Fife mansion owners ordered to stop hosting weddings lose second legal battle

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The owners of a historic mansion who were ordered to stop hosting weddings because of misbehaving guests have lost a second legal battle over use of a single track road.

Lawyers acting for Ian and Ruth Macallan went to the Sheriff Appeal Court in Edinburgh in a bid to reverse a decision made by a sheriff.

The couple had earlier taken farmer Ian Arbuckle and his family to a sheriff court. Mr Arbuckle owns a farm beside the Macallan’s Carphin House, which was built in the 18th century.

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The Macallans, of Luthrie, wanted an order which would allow them to use passing places and verges on a single track road which they use to get to the property. They also wanted an order which would prevent the Arbuckles from ‘obstructing’ the passing places and verges.

The road is used for access to the Macallan’s 18th century Carphin House.The road is used for access to the Macallan’s 18th century Carphin House.
The road is used for access to the Macallan’s 18th century Carphin House.

However, the land which the Macallans wanted access to is part of land owned by the Arbuckle family.

The parties live on properties which once formed part of the Carphin Estate. In 2016, previous owner Tobin Wemyss subdivided the estate up and sold the mansion house to the Macallans in late 2016. The Arbuckles purchased their farm soon after.

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The proceedings between the two parties focused on legal agreements which were drawn up following the sales.

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The Macallans believed they had the right to access the land in the farm.

However, lawyers for the Arbuckles argued the agreement only allowed the Macallans the right to use the road to get to their home.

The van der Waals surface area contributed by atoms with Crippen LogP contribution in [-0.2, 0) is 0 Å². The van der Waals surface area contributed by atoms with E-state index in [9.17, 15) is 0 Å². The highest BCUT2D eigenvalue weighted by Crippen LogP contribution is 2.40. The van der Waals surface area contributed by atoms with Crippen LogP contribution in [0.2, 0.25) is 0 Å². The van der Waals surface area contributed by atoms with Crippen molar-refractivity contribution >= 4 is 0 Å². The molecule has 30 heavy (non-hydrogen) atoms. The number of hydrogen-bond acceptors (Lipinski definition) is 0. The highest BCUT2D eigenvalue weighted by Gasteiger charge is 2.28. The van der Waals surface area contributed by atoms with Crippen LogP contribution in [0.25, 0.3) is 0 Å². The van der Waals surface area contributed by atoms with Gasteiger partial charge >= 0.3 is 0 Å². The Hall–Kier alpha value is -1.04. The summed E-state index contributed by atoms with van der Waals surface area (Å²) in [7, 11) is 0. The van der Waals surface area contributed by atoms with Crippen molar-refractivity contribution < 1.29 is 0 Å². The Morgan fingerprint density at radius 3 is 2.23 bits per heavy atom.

A sheriff rejected the bid brought by the Macallans and concluded that they had “no right” to access the land and were only legally entitled to use the road.

The sheriff, who hasn’t been named, refused to allow the case to go to proof – a legal team meaning a civil trial.

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This prompted lawyers acting for the Macallans to go to the Sheriff Appeal Court in Edinburgh in a bid to reverse the decision.

However, appeal sheriffs Sheriff Principal Marysia Lewis, Sheriff Fiona Tait and Sheriff Thomas McCartney upheld their colleague’s decision.

In a written judgement issued at the court on Wednesday, Sheriff Principal Lewis concluded that their colleague had not misinterpreted the law.

She wrote: “The appellants maintain that the ancillary right is to have vehicular access to the Mansion House: not simply the right to use the access road.

“That is not what they acquired through the grant.

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"We acknowledge that a vehicle which cannot make progress along the roadway in face of oncoming traffic because it must reverse all the way back to the start instead of back only to the most recent passing place is inconvenienced – and no doubt sometimes significantly so – but we do not accept in light of the authorities that a right to move onto a passing place or onto the verges which lie out with the burdened area to allow other vehicles to pass is necessary for the comfortable use and enjoyment of the servitude.

“For the foregoing reasons, we do not find favour with the submission that the sheriff erred in refusing to appoint a proof before answer.”

It was reported in January 2019, that the Macallans were ordered to stop hosting weddings after complaints about guests spewing and urinating in public.

Residents complained about parties being held at the 18th century property.

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The Macallans used the house to host weddings in the grounds and claimed the business would create jobs and generate revenue for the local economy.

However horrified residents in the village said rowdy wedding revellers were making their lives a misery with some even complaining about drunken female wedding guests urinating in public areas.

In the judgement issued on Wednesday, Sheriff Principle Lewis said the Macallans would have to pay the legal bills of the Arbuckle family.

She wrote: “The respondents, having been successful, are entitled to their expenses and we find the cause suitable for the employment of counsel.”

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